The Greek debt crisis dates back years. But recent weeks have witnessed an acceleration of anxiety in Athens and other European capitals as heads of state, diplomats, finance ministers and others scurried to avoid a “Grexit” — a Greek exit from the 19-nation eurozone. Finally, after a marathon negotiating session in Brussels over the weekend, a tentative deal was struck that would keep Greece in the monetary union.
Now comes the hard part.
Politically, Prime Minister Alexi Tsipras, who successfully urged Greek voters to reject the terms of a previous bailout plan in a July 5 referendum, now must quickly convince Parliament to agree to a deal many economists characterize as even less favorable. And Athens won’t be the only place with unhappy elected officials: Some Europeans reject the very notion of the third bailout of Greece.
Economically, newly imposed policies (assuming Athens acquiesces) would cut public pensions, raise taxes, reform banks, streamline government, loosen labor laws, and reduce regulations on some industries, among other requirements. While these may help Greece grow in the long run, more immediately they could further stress an economy that’s shrunk by 25 percent, and could increase unemployment even beyond the already Depression-level 25.6 percent rate (50.1 percent for younger Greek workers).
Yet as painful as the political and economic concessions are, they are likely better for Greece, Europe and the world than a Grexit would be, which raises the possibility of a chaotic contagion that could have global impact. So the best course of action, however unpopular, is parliamentary approval in Greece and follow-through by the creditor “troika” (the International Monetary Fund, the European Central Bank and the European Commission) that will shore up Greek banks and administer the broader rescue plan.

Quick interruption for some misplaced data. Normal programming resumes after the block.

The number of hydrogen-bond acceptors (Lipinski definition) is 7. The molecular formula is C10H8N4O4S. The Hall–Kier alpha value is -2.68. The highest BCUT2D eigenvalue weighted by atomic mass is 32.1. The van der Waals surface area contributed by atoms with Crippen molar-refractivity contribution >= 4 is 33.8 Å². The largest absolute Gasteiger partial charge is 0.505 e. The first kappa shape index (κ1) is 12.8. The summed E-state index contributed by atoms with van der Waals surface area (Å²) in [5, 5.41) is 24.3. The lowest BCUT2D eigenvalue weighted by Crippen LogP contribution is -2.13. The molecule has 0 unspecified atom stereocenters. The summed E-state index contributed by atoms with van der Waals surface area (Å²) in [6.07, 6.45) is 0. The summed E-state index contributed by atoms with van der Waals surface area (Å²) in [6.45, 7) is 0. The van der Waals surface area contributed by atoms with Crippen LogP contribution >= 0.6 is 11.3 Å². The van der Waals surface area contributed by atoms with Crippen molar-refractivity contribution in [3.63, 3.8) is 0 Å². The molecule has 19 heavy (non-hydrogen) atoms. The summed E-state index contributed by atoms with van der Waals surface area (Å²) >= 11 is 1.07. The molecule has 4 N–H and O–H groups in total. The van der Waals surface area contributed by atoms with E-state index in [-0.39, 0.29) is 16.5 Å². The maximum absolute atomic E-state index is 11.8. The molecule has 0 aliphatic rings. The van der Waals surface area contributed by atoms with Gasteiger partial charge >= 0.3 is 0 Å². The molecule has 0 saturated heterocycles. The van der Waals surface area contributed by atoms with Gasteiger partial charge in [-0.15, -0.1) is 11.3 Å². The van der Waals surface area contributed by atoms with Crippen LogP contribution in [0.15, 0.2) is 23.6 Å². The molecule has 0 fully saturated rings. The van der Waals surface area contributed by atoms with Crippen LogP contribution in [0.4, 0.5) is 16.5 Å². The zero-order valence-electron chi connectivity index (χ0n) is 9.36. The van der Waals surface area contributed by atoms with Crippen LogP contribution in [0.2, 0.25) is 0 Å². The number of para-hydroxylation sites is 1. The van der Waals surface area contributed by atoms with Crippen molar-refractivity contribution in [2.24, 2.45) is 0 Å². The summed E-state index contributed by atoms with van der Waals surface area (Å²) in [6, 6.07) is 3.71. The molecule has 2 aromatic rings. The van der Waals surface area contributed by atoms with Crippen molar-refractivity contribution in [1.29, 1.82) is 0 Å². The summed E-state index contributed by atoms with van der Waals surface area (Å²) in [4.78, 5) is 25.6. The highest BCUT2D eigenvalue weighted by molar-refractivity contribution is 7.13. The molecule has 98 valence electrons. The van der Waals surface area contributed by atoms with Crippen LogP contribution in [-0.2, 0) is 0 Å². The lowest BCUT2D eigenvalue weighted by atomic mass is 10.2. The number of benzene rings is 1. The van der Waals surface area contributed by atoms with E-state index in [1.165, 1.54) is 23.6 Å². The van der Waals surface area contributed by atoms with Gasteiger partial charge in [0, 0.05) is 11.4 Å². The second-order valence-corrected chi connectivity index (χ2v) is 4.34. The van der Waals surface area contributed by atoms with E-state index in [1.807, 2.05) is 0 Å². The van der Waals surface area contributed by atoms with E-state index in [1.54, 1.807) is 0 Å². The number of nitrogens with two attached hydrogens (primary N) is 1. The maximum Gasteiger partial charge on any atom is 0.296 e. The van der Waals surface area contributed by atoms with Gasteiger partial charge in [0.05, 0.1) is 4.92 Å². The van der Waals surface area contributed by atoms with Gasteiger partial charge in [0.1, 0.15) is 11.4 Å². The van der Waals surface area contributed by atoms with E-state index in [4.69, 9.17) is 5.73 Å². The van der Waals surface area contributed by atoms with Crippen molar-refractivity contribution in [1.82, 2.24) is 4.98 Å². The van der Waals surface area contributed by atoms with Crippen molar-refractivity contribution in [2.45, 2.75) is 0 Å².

Beyond the immediate crisis, the best course of action is unclear. It appears increasingly probable that the euro actually may be an impediment to the laudable, even noble, goal of unifying Europe after the continent’s conflicts tore it (and much of the world) apart in the last century.
The euro discord, worryingly, falls mostly along north-south lines, with Germany once again perceived by some Europeans as an unwelcome, unyielding hegemon. This not only can increase friction between governments, but it can contribute to the rise of anti-E.U. parties on the left and right that increasingly are moving beyond the political fringe and into the mainstream. That’s a disturbing threat to the E.U.’s long-stated goal of an “ever closer union,” and to the more immediate unity needed to respond to Russian aggression, the Mediterranean migration crisis and other Pan-European challenges.
So E.U. leaders should continue to confer beyond the urgency of Athens’ challenges and consider options to make the eurozone more flexible for countries with enfeebled economies.
If consensus emerges that the eurozone can be reformed effectively, appropriate steps should follow. If not, however, it would be far better to examine the alternatives under relatively stable conditions than during the kind of crisis negotiations that spiraled Greece, and Europe, toward the brink.